And even though I’ve never lived on Planet Cancer, if and when I have to? These are the words I’d turn to–not for comfort, but for company in my fearful despair. Which, I suppose, may be a kind of comfort after all.

Greg’s Caringbridge entries form another part of the story’s arc–an insider view, obviously. His first one reads:

Only one week ago our family vacation was rudely interrupted by a trip to the urgent care facility because I was having difficulty forming my words–not like me!

Over the course of the next nearly two years, until Greg finally had to switch to dictation and then stopped writing during those last weeks, he shares his outrage at having his future ripped away; his wry-but-fierce personification of his tumor (“B.T.”) and his strong, humbled, grateful spirit (“the Griz”). He shares the deepening of his gratitude for his family and loved ones and community to a point impossible to describe without maybe imagining of the lyrics of “Amazing Grace.” He shares humor, and–

oh, I thought while reading, how unfair that I only got to meet this man after he’d been given a year to live!

But then…how much more of a gift is this book, bringing him to life for people who never got to meet him, or travel to Lopez Island, but are trapped on Planet Cancer and looking desperately for someone to please, please just hold their hand?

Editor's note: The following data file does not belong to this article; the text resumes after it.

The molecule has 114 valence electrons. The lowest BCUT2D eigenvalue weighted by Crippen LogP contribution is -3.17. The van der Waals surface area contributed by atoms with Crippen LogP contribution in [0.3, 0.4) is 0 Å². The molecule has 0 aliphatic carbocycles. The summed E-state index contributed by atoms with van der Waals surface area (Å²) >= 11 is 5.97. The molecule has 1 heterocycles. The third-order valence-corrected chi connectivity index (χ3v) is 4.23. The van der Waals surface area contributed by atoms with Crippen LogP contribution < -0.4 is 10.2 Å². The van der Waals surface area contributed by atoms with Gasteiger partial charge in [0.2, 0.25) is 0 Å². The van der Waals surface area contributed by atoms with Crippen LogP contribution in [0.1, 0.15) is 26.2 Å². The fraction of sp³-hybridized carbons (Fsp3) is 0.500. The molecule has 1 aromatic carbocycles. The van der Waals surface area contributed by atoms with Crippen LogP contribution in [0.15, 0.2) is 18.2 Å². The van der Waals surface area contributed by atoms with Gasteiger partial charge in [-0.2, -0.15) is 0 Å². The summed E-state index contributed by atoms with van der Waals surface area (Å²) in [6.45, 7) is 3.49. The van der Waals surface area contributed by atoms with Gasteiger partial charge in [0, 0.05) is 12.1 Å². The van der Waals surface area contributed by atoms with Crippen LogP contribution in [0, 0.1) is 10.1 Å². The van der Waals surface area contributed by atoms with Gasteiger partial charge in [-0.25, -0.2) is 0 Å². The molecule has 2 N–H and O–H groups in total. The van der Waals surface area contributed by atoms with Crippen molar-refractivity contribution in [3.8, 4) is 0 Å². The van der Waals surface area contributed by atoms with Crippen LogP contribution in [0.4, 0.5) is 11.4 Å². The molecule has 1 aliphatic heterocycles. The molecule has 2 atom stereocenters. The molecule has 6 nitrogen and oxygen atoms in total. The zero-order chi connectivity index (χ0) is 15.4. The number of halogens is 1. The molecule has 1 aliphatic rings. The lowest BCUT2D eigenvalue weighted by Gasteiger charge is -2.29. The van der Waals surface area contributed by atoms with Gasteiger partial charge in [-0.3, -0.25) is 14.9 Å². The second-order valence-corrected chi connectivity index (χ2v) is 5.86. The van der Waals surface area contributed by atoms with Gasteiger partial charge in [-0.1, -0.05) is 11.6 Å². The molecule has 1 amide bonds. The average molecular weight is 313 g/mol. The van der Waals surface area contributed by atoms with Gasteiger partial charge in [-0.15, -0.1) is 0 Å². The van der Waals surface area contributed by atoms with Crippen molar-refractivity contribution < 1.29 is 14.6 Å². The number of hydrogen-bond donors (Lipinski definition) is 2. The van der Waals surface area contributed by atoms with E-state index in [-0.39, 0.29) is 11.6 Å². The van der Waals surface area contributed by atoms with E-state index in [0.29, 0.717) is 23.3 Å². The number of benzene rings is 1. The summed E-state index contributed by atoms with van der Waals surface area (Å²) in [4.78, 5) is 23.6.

If you or a loved one have had to make that journey–Nancy Ewert’s book will hold your hand as you walk in the darkness.

 

“I Wish I Had a Colon to Oscopy:” Why I Quit Whining About Preventative Health Procedures

For my New Year’s present to myself, I had my first colonoscopy. Don’t worry, I won’t share pictures (though the doc assured me they’re gorgeous).

From what I hear, colonoscopies are pretty much tied with root canals for Most Desired Procedure. I’ve since learned that, unlike root canals, the awfulness of the C-scope lies in the prep, not the actual procedure, during which one is switched off like a light by some kind of magic anesthesia. (I’m pretty sure it’s the same drug that Michael Jackson used to take to get good sleep, and I can now see the attraction–except for the horrible cotton-mouth afterwards).

But the prep? Drink a gallon of electrolytes–essentially salt water–in two sittings. That’s one half-gallon, followed by extensive toilet time that I won’t go into…then get up next morning, O joy, and drink another. Fast. Just thinking about it makes my stomach curdle.

I whined. Or I started to. Then my husband reminded me of two people dear to me: one who, at age 62, has no colon at all, and another who is no longer with us because she died. Of colon cancer. At age 42.

(orig. image courtesy publicdomainimages.net)

(orig. image courtesy publicdomainimages.net)

There’s nothing like considering the alternative to make one appreciate an unpleasant health procedure as a blessed opportunity. As my colon-less friend put it, “I wish I HAD a colon to oscopy!”

The same logic would apply to root canals, right? Just think of someone you know with dentures. Knee surgery? Wheelchair. Prostate exam? You see what I mean.

That doesn’t mean I’ll be waltzing in to my next mammogram singing, “Heigh-ho, heigh-ho, it’s off to boob-squishing I go!” But I certainly will remind myself about my friends with breast cancer, and I’ll shut up.

I know I can get some testimonials here about the gift of preventative procedures. Please, share your story. What nasty procedure are you grateful for?